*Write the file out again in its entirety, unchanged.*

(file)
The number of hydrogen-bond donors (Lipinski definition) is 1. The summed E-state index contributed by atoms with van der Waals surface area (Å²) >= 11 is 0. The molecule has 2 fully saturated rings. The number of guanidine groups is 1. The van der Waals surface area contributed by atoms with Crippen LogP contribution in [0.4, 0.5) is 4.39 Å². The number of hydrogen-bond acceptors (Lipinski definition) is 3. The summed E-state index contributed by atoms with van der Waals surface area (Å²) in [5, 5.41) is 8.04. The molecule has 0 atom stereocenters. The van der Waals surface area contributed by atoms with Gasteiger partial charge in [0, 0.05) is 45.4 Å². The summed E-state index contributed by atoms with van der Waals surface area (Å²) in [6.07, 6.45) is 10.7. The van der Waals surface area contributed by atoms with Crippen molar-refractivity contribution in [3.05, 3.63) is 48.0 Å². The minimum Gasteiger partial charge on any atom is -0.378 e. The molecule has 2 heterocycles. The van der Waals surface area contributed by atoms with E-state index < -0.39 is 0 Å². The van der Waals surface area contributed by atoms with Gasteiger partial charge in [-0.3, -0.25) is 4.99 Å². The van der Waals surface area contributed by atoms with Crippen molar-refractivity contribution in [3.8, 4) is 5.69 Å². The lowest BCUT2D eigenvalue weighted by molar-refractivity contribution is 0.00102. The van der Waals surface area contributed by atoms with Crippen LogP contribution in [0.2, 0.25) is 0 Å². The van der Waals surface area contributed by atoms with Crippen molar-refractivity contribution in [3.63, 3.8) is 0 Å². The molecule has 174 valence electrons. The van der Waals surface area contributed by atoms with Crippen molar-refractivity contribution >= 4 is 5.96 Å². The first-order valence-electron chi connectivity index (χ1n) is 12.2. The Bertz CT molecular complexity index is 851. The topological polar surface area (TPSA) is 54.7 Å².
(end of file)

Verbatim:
The number of hydrogen-bond donors (Lipinski definition) is 1. The summed E-state index contributed by atoms with van der Waals surface area (Å²) >= 11 is 0. The molecule has 2 fully saturated rings. The number of guanidine groups is 1. The van der Waals surface area contributed by atoms with Crippen LogP contribution in [0.4, 0.5) is 4.39 Å². The number of hydrogen-bond acceptors (Lipinski definition) is 3. The summed E-state index contributed by atoms with van der Waals surface area (Å²) in [5, 5.41) is 8.04. The molecule has 0 atom stereocenters. The van der Waals surface area contributed by atoms with Gasteiger partial charge in [0, 0.05) is 45.4 Å². The summed E-state index contributed by atoms with van der Waals surface area (Å²) in [6.07, 6.45) is 10.7. The van der Waals surface area contributed by atoms with Crippen molar-refractivity contribution in [3.05, 3.63) is 48.0 Å². The minimum Gasteiger partial charge on any atom is -0.378 e. The molecule has 2 heterocycles. The van der Waals surface area contributed by atoms with E-state index < -0.39 is 0 Å². The van der Waals surface area contributed by atoms with Gasteiger partial charge in [-0.3, -0.25) is 4.99 Å². The van der Waals surface area contributed by atoms with Crippen molar-refractivity contribution in [3.8, 4) is 5.69 Å². The lowest BCUT2D eigenvalue weighted by molar-refractivity contribution is 0.00102. The van der Waals surface area contributed by atoms with Crippen LogP contribution in [0.2, 0.25) is 0 Å². The van der Waals surface area contributed by atoms with Crippen molar-refractivity contribution in [3.63, 3.8) is 0 Å². The molecule has 174 valence electrons. The van der Waals surface area contributed by atoms with Crippen molar-refractivity contribution >= 4 is 5.96 Å². The first-order valence-electron chi connectivity index (χ1n) is 12.2. The Bertz CT molecular complexity index is 851. The topological polar surface area (TPSA) is 54.7 Å².